Found amongst mallee scrub on Coan Downs, Roto, and other stations, Lachlan District — (J Duff.) Mallee Pine grows in scattered patches in the mallee on this and neighbouring stations. It is usually found just on the fringe of the mallee, or on low sand rises in the mallee. — (R.O. Moore, Coan Downs.)

A correspondent informs me that it occurs about 1 mile west of Lake Cudgellico, on the road to Welsh's selection, but I have not seen it. The above are New South Wales localities. Lockhart Morton sent specimens of the species from north-western Victoria to Mueller, who labelled it verrucosa.

It also occurs in South Australia; Miquel's type of Frenela crassivalvis came from Enfield, near Adelaide. F. tuberculata came from the côté méridionale, i.e., the coast of South Australia or the south of Western Australia.

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Turning to Western Australia, —

The few trees and shrubs seen on these hills (vicinity of Fremantle and Perth, — J.H.M.) consisted of....and a beautiful species of Calytris or Cypress, of the finest green colour, producing large warted cones. — (Charles Fraser's visit to Swan River, W.A., in H.M.S. "Success," in 1827, in Hooker's Bot. Miscell. i, 225, 1830.)

Fraser's original manuscript runs:—

Of the most beautiful green, producing large verrucose cones.

Again, at p. 229 —

I observed two species of Calytris.

and at p. 233 —

The loftiest parts of the Isle of Buache are thickly covered with Cypress (Calytris).

Buache is the present Garden Island, near Fremantle.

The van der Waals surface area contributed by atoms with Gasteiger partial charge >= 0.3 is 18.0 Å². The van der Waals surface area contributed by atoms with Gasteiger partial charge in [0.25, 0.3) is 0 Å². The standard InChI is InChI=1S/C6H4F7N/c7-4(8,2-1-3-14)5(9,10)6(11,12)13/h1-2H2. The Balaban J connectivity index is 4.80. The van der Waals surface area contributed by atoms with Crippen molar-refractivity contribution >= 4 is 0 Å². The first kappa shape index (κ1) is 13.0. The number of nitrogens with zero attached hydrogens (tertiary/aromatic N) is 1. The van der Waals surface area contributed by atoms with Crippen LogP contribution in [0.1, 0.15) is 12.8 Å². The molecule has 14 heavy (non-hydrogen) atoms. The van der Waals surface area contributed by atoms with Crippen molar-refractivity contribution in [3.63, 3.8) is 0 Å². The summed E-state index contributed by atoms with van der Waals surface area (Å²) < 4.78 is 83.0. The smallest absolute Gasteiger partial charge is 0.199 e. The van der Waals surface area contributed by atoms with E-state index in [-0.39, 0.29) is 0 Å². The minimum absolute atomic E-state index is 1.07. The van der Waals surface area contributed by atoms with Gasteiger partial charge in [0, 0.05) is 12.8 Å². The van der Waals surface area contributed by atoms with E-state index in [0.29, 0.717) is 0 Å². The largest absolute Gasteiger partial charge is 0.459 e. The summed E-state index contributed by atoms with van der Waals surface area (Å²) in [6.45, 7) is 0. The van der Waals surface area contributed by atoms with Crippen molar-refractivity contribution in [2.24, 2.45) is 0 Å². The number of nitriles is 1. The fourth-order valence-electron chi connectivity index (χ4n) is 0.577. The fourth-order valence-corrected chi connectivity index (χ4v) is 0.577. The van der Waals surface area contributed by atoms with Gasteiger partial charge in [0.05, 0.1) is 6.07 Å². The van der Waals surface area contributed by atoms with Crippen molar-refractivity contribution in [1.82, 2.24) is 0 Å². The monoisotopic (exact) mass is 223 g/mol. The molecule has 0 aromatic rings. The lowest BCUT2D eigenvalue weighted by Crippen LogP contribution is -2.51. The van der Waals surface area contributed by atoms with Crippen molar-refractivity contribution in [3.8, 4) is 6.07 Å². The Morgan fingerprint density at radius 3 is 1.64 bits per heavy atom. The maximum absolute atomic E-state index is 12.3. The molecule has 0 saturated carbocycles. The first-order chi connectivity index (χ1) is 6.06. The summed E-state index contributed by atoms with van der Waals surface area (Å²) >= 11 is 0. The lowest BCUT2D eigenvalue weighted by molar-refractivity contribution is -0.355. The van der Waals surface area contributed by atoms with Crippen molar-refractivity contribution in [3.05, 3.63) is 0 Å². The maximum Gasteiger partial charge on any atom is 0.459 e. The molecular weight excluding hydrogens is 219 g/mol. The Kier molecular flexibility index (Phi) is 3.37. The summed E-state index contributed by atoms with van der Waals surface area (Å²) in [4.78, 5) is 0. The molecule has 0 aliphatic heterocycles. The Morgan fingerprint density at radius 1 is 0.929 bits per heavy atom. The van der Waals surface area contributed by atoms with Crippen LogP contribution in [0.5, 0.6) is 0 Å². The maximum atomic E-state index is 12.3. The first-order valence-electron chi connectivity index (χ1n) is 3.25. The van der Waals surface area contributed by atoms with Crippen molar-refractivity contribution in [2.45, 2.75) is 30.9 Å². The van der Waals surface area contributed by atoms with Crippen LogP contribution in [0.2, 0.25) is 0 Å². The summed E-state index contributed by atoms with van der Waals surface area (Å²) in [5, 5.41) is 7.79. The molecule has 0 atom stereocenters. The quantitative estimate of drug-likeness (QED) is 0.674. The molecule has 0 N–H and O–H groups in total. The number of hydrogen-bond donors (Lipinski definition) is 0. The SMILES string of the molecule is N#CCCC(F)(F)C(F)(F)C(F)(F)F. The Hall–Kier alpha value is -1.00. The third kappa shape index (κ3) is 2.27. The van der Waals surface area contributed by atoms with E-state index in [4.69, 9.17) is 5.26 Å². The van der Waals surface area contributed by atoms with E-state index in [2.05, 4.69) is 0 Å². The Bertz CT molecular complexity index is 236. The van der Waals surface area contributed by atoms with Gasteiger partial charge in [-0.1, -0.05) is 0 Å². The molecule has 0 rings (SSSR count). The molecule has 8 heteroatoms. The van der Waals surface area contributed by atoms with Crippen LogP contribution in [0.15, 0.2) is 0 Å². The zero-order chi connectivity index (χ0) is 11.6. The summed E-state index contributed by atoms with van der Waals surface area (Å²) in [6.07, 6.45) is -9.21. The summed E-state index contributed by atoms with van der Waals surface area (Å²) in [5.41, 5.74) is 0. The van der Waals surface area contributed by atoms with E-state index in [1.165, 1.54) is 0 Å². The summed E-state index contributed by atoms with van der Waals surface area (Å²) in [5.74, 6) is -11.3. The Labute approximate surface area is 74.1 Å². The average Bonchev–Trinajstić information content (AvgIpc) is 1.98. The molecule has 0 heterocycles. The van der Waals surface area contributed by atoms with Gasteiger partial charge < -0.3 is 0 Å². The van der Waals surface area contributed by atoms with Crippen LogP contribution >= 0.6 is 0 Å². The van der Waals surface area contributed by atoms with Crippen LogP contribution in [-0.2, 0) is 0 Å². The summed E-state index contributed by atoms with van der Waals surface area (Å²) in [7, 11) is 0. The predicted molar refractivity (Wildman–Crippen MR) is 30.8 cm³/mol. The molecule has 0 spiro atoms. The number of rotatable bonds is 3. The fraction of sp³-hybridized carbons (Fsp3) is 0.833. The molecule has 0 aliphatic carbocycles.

In abundance in close proximity to the sea, slightly north of Cottesloe, and sparingly on Rottnest Island. — (W. V. Fitzgerald.)


Plate 46: The Warted and Stringybark Pines (Callitris verrucosa, R.Br.)(Callitris Macleayana, F.v.M.) Lithograph by M. Flockton.

Callitris Macleayana.

No. A and A1. One form of foliage, natural size, and about three times natural size. B and B1 the second form of "foliage" (branchlets) common in this species. B enlarged and B1 greatly enlarged. C is a fruit. C1 seeds, and C2 two of the clusters of central columellas or aborted ovules of each fruit.

Callitris verrucosa, R.Br. (specimens from near Nymagee, N.S.W.).

A. Twig bearing male flowers. B. Branchlets bearing male flowers. C. Stamen (with anthers). D Cluster of fruits. D1. Very young fruits. E. Single fruit, opened, showing central column. F. Seeds. G. Fruit, from near Karrakatta, W.A.

H. A very warted fruit of Callitris propinqua, R.Br., showing close affinity to C. verrucosa. For remainder of C. propinqua, see Plate 47.

Supplementary Material Added at the End of Volume 2

No. 45. Part XII.

Callitris verrucosa, R.Br.

Aboriginal Name. —

Murrumbidgee Pine, near Tumut, called "kara" by the aborigines. — (Dr. G. Bennett, Wanderings in N.S.W., i, 263.)

Size (and Habitat). — See vol. ii, p. 41.

This tree differs somewhat from a Mallee (Eucalyptus) in its form of growth, as it usually has a trunk, though at times only a few inches in length, and seldom more than 6 inches. Often it begins to spread level with the surface of the ground, but it always had the appearance of branching rather than sending up separate stems like a Mallee. — (R. H. Cambage.) Among the Mallee about here (Mount Hope to Parkes) there is often a spreading Pine (Callitris verrucosa, R.Br.), which grows with a short stem, and branches out almost from the ground. The fruits are larger than those of C. robusta, and are covered with pimples or warts full of a resinous substance South of the Lachlan this tree is sometimes called Turpentine. — (R. H. Cambage, Proc. Linn. Soc. N.S. W., 1901, p. 208.)

Habitat. — See vol. ii, p. 41.

Warialda, N.S.W. (Rev. H. M. R. Rupp). Fruits covered with tubercles, but tubercles smaller than in the type. Specimens like this show the difficulty of classifying Callitris.

* Compt. Rend. 139 (1904), 927.